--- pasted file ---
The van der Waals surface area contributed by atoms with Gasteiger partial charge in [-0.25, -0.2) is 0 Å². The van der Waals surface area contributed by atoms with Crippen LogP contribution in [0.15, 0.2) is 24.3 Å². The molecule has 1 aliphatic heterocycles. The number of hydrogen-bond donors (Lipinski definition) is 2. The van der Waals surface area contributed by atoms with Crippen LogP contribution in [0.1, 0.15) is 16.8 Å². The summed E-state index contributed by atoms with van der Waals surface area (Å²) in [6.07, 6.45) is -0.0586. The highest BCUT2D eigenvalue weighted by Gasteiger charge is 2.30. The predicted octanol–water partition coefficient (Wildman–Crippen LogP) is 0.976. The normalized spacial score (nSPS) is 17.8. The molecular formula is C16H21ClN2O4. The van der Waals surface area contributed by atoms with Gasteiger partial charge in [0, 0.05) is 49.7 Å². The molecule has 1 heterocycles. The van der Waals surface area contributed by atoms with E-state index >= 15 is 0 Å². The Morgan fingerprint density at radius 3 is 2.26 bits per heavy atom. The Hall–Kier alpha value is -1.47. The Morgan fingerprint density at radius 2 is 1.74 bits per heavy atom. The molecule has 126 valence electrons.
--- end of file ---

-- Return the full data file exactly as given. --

The van der Waals surface area contributed by atoms with Gasteiger partial charge in [-0.25, -0.2) is 0 Å². The van der Waals surface area contributed by atoms with Crippen LogP contribution in [0.15, 0.2) is 24.3 Å². The molecule has 1 aliphatic heterocycles. The number of hydrogen-bond donors (Lipinski definition) is 2. The van der Waals surface area contributed by atoms with Crippen LogP contribution in [0.1, 0.15) is 16.8 Å². The summed E-state index contributed by atoms with van der Waals surface area (Å²) in [6.07, 6.45) is -0.0586. The highest BCUT2D eigenvalue weighted by Gasteiger charge is 2.30. The predicted octanol–water partition coefficient (Wildman–Crippen LogP) is 0.976. The normalized spacial score (nSPS) is 17.8. The molecular formula is C16H21ClN2O4. The van der Waals surface area contributed by atoms with Gasteiger partial charge in [0, 0.05) is 49.7 Å². The molecule has 1 heterocycles. The van der Waals surface area contributed by atoms with E-state index >= 15 is 0 Å². The Morgan fingerprint density at radius 3 is 2.26 bits per heavy atom. The Hall–Kier alpha value is -1.47. The Morgan fingerprint density at radius 2 is 1.74 bits per heavy atom. The molecule has 126 valence electrons.